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Although during this time most of the country’s women “working roles” had to include marriage and becoming a mother, paid work was possible for all but a few groups of women (1). In addition to the challenges white females faced, minority groups at the time were dealing with a unique range of impediments to their socioeconomic mobility (3). Consistent with the disparities wrought in the New Deal and G.I. Bill policies, black American and “foreign-born” women didn’t have the choice to work, but instead they had to in order to survive (2). The dominance of America’s white power structure framed WWII as “a white war” in which minorities had no important place (2).

As white women were seemingly welcomed with open arms into the labor force, Latino and African American women were often turned away from decent jobs or earned much less than their white counterparts (3). African American women were also limited to lower positions with fewer responsibilities and less pay (3).

This was further exacerbated after war, which many African American women were fired before their white counterparts (3).

Mary Newson describes her experience of leaving school and entering into her first job to help the war effort. She explains the struggles of attempting to keep this job after the war was over, with employers pressuring women to quit.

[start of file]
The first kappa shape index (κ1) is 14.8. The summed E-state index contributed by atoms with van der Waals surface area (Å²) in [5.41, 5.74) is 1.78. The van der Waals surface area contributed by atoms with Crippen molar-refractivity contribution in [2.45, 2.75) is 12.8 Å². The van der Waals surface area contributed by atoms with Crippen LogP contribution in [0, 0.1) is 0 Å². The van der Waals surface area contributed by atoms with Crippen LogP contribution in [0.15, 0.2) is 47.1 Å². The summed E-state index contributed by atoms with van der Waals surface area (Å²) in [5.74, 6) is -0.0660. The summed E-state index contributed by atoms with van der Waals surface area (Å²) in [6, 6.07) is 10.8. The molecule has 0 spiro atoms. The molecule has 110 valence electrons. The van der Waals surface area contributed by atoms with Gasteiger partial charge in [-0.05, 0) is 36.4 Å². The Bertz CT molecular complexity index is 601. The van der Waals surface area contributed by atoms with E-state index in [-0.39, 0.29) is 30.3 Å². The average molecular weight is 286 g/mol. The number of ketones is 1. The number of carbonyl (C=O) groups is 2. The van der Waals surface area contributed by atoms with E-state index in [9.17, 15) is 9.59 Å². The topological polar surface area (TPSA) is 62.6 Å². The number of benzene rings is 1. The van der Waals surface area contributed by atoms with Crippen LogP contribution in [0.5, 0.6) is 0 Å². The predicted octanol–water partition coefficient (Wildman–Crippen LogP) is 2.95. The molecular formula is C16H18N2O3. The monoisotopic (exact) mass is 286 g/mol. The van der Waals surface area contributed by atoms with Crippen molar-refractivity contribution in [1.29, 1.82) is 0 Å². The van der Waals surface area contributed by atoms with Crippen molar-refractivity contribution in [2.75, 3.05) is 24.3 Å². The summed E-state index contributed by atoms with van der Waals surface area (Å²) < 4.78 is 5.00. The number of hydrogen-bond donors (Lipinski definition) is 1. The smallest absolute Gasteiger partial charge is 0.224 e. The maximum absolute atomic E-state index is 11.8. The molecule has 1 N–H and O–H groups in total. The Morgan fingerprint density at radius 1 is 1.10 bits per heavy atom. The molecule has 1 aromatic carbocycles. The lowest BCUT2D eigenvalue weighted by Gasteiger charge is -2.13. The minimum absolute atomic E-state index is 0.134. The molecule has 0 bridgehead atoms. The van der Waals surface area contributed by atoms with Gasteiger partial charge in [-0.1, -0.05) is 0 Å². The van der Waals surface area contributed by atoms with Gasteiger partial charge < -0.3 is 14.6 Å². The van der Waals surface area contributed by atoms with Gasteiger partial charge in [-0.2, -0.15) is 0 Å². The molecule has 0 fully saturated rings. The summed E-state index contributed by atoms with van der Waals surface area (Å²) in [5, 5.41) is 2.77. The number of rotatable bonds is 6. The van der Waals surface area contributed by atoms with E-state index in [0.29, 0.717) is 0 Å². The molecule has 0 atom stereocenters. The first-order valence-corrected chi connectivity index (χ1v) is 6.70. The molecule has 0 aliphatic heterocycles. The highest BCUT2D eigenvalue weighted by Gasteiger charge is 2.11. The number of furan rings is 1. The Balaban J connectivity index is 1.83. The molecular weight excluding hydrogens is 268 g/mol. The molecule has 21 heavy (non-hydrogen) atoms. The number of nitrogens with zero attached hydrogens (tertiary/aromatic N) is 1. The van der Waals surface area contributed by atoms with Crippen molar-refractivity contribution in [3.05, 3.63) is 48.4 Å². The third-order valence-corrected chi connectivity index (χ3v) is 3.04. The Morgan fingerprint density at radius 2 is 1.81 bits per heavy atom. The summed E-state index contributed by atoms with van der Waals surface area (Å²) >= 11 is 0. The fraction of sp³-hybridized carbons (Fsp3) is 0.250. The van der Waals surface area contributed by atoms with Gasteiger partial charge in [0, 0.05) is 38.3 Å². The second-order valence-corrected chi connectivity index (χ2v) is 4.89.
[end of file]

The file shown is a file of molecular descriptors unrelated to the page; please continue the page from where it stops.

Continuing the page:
At the end, Phyllis Gould begins to explain the social dynamic of marriage during the war.

However, studies suggest minority women entering the workforce had some positive impact on the Civil Rights Movement in the 1950s and 1960s (4). This is partially due to increased interaction of whites with other races, but also because certain worker groups pushed for policies (4). One of the most striking examples is the women’s struggle in the automobile manufacturing industry was a driving force to support the Equal Rights Amendment by the United Auto Workers (UAW) (4).

References:

(1) Margaret Mead, “Cultural Aspects of Women’s Vocational Problems in Post World War II,” in Journal of Consulting Psychology, 10 (1946): 23-28.

(2) Murray, Florence. “The Negro and Civil Liberties during World War II.” Social Forces, (Dec., 1945) Vol. 24 (2): 221-216.

(3) Gordy, Laurie L; Hogan, Jennifer; Pritchard, Alice. “Assessing “Herstory” of WWII: Content Analysis of High School History Textbooks.” Excellence in Education, (2004) Vol. 37: 80-91.

(4) Gabin, N. (1985). Women and the United Automobile Workers union in the 1950s. In R. Milkman (Ed.), Women,
work and protest: A century of U.S. women’s labor history
(pp. 259–279). New York: Routledge & Kegan Paul.

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